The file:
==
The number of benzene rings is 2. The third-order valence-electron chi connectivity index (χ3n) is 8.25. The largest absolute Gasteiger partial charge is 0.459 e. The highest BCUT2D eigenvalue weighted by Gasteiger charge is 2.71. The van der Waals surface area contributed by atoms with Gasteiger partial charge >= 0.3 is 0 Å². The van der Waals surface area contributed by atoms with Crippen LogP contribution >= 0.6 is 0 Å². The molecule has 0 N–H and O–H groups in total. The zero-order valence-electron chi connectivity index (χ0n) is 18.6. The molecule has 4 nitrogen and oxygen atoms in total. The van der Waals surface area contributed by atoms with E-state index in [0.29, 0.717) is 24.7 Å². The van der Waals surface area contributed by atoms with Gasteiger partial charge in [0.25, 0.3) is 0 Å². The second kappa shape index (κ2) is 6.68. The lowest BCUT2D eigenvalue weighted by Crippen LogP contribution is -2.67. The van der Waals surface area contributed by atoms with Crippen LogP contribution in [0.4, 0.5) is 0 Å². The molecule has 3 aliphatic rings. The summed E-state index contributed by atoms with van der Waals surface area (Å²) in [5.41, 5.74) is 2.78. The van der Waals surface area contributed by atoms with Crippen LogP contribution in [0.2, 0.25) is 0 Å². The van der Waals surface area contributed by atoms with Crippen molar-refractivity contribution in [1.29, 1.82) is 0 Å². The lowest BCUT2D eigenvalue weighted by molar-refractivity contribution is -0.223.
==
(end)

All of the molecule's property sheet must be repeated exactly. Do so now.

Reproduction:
The number of benzene rings is 2. The third-order valence-electron chi connectivity index (χ3n) is 8.25. The largest absolute Gasteiger partial charge is 0.459 e. The highest BCUT2D eigenvalue weighted by Gasteiger charge is 2.71. The van der Waals surface area contributed by atoms with Gasteiger partial charge >= 0.3 is 0 Å². The van der Waals surface area contributed by atoms with Crippen LogP contribution >= 0.6 is 0 Å². The molecule has 0 N–H and O–H groups in total. The zero-order valence-electron chi connectivity index (χ0n) is 18.6. The molecule has 4 nitrogen and oxygen atoms in total. The van der Waals surface area contributed by atoms with E-state index in [0.29, 0.717) is 24.7 Å². The van der Waals surface area contributed by atoms with Gasteiger partial charge in [0.25, 0.3) is 0 Å². The second kappa shape index (κ2) is 6.68. The lowest BCUT2D eigenvalue weighted by Crippen LogP contribution is -2.67. The van der Waals surface area contributed by atoms with Crippen LogP contribution in [0.4, 0.5) is 0 Å². The molecule has 3 aliphatic rings. The summed E-state index contributed by atoms with van der Waals surface area (Å²) in [5.41, 5.74) is 2.78. The van der Waals surface area contributed by atoms with Crippen LogP contribution in [0.2, 0.25) is 0 Å². The van der Waals surface area contributed by atoms with Crippen molar-refractivity contribution in [1.29, 1.82) is 0 Å². The lowest BCUT2D eigenvalue weighted by molar-refractivity contribution is -0.223.